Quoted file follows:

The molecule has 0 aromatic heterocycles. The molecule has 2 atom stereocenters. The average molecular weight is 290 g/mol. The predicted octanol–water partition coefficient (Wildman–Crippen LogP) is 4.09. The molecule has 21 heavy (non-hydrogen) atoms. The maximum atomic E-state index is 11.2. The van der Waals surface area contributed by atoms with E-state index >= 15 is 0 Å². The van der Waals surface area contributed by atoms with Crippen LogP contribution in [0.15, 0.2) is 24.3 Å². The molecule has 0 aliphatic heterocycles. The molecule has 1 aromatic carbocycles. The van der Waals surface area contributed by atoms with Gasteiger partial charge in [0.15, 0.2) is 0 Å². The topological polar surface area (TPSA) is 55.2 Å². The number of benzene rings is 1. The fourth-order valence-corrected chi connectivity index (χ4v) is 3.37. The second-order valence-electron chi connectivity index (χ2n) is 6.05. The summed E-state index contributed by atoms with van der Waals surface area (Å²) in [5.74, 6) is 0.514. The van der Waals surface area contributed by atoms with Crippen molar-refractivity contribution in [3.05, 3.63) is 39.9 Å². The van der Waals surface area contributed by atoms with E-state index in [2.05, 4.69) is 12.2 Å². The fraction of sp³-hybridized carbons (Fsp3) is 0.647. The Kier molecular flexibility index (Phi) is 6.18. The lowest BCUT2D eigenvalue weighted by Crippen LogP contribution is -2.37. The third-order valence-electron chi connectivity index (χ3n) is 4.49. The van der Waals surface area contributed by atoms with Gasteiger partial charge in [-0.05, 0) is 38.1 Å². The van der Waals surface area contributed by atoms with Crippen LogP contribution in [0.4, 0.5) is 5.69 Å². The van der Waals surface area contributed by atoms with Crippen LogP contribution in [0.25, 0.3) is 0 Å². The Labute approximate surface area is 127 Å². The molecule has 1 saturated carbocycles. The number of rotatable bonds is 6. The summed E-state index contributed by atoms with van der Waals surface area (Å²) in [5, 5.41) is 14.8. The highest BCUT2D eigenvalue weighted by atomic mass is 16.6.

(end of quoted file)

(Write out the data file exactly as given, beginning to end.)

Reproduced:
The molecule has 0 aromatic heterocycles. The molecule has 2 atom stereocenters. The average molecular weight is 290 g/mol. The predicted octanol–water partition coefficient (Wildman–Crippen LogP) is 4.09. The molecule has 21 heavy (non-hydrogen) atoms. The maximum atomic E-state index is 11.2. The van der Waals surface area contributed by atoms with E-state index >= 15 is 0 Å². The van der Waals surface area contributed by atoms with Crippen LogP contribution in [0.15, 0.2) is 24.3 Å². The molecule has 0 aliphatic heterocycles. The molecule has 1 aromatic carbocycles. The van der Waals surface area contributed by atoms with Gasteiger partial charge in [0.15, 0.2) is 0 Å². The topological polar surface area (TPSA) is 55.2 Å². The number of benzene rings is 1. The fourth-order valence-corrected chi connectivity index (χ4v) is 3.37. The second-order valence-electron chi connectivity index (χ2n) is 6.05. The summed E-state index contributed by atoms with van der Waals surface area (Å²) in [5.74, 6) is 0.514. The van der Waals surface area contributed by atoms with Crippen molar-refractivity contribution in [3.05, 3.63) is 39.9 Å². The van der Waals surface area contributed by atoms with E-state index in [2.05, 4.69) is 12.2 Å². The fraction of sp³-hybridized carbons (Fsp3) is 0.647. The Kier molecular flexibility index (Phi) is 6.18. The lowest BCUT2D eigenvalue weighted by Crippen LogP contribution is -2.37. The third-order valence-electron chi connectivity index (χ3n) is 4.49. The van der Waals surface area contributed by atoms with Gasteiger partial charge in [-0.05, 0) is 38.1 Å². The van der Waals surface area contributed by atoms with Crippen LogP contribution in [0.4, 0.5) is 5.69 Å². The van der Waals surface area contributed by atoms with Crippen LogP contribution in [0.25, 0.3) is 0 Å². The Labute approximate surface area is 127 Å². The molecule has 1 saturated carbocycles. The number of rotatable bonds is 6. The summed E-state index contributed by atoms with van der Waals surface area (Å²) in [5, 5.41) is 14.8. The highest BCUT2D eigenvalue weighted by atomic mass is 16.6.